Foods High in Iron
- Iron is an essential mineral for the body’s metabolism and health. Without it, your blood could not deliver oxygen from the lungs to muscles and tissues. When levels are too low (anemia), your physical performance and immune system suffer. The World Health Organization reports iron deficiency as the most common nutritional deficiency in the world. However, don’t take an iron supplement unless your physician recommends one as too much is toxic. Generally, you can get all the iron you need from a regular multivitamin and a balanced diet that includes some of these iron-rich foods.
- The most readily absorbed source of dietary iron is found in beef and organ meats. One 3-ounce serving of ground beef, the size of a deck of playing cards, contains 2.05 mg of iron.
- Another source of well-absorbed or “heme” iron, chicken contains 1.13 mg of iron in a 3-ounce serving. Remove the skin, and avoid fried chicken to cut down on the fat content.
- Seafood, including clams and shrimp, can boost the iron in your diet. It is recommended by the U.S. Environmental Protection Agency to eat up to two fish or seafood meals a week (12 ounces total) and to stick to smaller fish such as salmon, pollock or tuna to minimize mercury concerns and maximize healthy omega-3 benefits.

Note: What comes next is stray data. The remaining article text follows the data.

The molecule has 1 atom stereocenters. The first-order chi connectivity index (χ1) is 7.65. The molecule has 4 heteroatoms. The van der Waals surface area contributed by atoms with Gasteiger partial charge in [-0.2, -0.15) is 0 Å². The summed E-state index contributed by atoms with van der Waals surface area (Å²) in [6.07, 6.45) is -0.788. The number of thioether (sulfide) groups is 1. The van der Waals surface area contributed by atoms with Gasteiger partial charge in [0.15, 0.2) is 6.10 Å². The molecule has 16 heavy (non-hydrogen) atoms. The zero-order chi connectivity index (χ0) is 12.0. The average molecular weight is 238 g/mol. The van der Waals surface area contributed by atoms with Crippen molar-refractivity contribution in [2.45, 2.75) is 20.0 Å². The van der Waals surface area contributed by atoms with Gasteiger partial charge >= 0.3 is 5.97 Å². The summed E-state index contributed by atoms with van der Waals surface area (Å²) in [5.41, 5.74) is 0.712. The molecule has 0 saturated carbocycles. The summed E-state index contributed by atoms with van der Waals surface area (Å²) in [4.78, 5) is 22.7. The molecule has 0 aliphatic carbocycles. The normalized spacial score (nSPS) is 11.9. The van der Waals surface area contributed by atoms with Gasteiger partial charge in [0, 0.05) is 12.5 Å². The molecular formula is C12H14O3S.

- A significant source of iron in most people’s diet, fortified breakfast cereals sometimes contain 100 percent of your daily iron requirement. Read the nutrition facts label to discover how much iron your cereal contains.
- Beans deliver an important vegetarian source of “non-heme” iron. Even though this is not as readily absorbed as the heme iron found in animal products, you can combine beans with vitamin C foods such as tomatoes or citrus to increase non-heme iron’s absorption.
- Spinach and other leafy greens contain non-heme iron. One cup of cooked spinach contains 6.43 mg of iron. Toss citrus fruit, tomato or bell pepper in a fresh spinach salad for added vitamin C.